Friday 3 July, 2020

Pressure mounts on Gov't to table AG's Special Report on CMU

Professor Fritz Pinnock

Professor Fritz Pinnock

Pressure is mounting on the Government to table the Auditor General’s Special Audit Report on the Caribbean Maritime University (CMU).

Among those calling for the document to be tabled in the parliament as a matter of urgency are the Opposition People’s National Party (PNP) and corruption watchdog, National Integrity Action (NIA).

The CMU has found itself at the centre of the scandal that brought down former Minister of Education, Ruel Reid. Both Reid and President of the CMU, Professor Fritz Pinnock have been slapped with multiple corruption and fraud-related charges for allegedly being part in a scheme which investigators said involves some $56 million.

Reid’s wife Sharen, daughter Sharrelle and Kim Brown-Lawrence, the Jamaica Labour Party councillor for the Brown’s Town division of the St Ann Municipal Corporation, have also been charged. All five are scheduled to return to court later this month.

The AG conducted a months-long probe into the CMU, however, while nearly two dozen documents including annual reports were tabled, when parliament resumed sittings on Tuesday after the Christmas break, the CMU report was not among them.

The PNP is urging the Speaker of the House of Representatives Pearnel Charles, to table the report forthwith.

“The failure to table the Auditor General’s Special Report on the CMU is a disturbing development and signals the continuation of the administration’s effort to cover up the corrupt practices within the government in general and at the institution in particular,” said the PNP in a statement issued Thursday.

The statement noted that the CMU report, which was completed by the Auditor General at the end of 2019, examined financial and administrative practices at CMU which resulted in the arrest of the five persons, including Reid.

“While a number of other documents were tabled at the first sitting of the House after the Christmas break on Tuesday, the CMU Audit Report was conspicuously absent from among the menu of reports revealed to the parliament,” the statement from PNP General Secretary Julian Robinson pointed out.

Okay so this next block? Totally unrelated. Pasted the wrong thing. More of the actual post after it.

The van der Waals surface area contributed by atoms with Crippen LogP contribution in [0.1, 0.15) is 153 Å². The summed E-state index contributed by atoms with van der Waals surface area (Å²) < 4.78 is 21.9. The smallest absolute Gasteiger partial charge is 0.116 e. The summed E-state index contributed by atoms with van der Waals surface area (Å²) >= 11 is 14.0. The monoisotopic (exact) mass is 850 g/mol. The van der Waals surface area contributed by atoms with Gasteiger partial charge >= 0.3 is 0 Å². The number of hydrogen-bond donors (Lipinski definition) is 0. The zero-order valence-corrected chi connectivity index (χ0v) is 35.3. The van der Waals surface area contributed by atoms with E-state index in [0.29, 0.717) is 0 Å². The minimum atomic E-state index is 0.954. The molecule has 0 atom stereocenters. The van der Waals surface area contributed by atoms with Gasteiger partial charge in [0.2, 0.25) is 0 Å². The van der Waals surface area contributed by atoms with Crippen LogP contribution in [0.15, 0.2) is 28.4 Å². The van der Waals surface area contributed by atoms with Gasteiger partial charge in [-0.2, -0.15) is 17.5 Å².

“A ‘hot microphone’ at the sitting leaked the voice of the Speaker telling the Leader of the House (Karl Samuda) he would not lay the report today (Tuesday),” Robinson said.

According to the PNP, the Speaker of the House is duty bound under the Jamaican constitution to cause the tabling of this report.

“He has no authority to delay or prevent the tabling of such reports to the Parliament,” said Robinson.

The PNP has argued that the legislature is obligated to uphold the laws of the land and that this delay in tabling the CMU report is unacceptable and only adds to the view that there is a cover-up.

It is urging Charles to immediately address the matter by tabling the report and providing an explanation of his action to the Jamaican people.

For its part, NIA in a statement, said it “agrees with the considered opinion of constitutional expert, Dr Lloyd Barnett, as with other distinguished counsel who we have consulted that there is nothing in the section [122 sub-section 2 of Jamaica’s Constitution] which provides for any discretion as to whether the Speaker can put, or not put on hold, or hold-up the laying of an Auditor General’s Report properly submitted for tabling in the House of Representatives”. 

“Moreover, after careful scrutiny, we are unable to find any precedent, under successive JLP or PNP administrations, where a House Speaker delayed, on his own discretion the tabling of an Auditor General’s Report,” NIA added.

It warned that such an action, were it to be accepted, would create a dangerous precedent which any future administration could use to undermine the responsibility of Parliament to provide effective oversight in the use of public funds.

NIA said the delay runs counter to the most recent advice of the International Monetary Fund, namely, “better monitoring of public funds would improve long standing gaps in transparency and accountability”.

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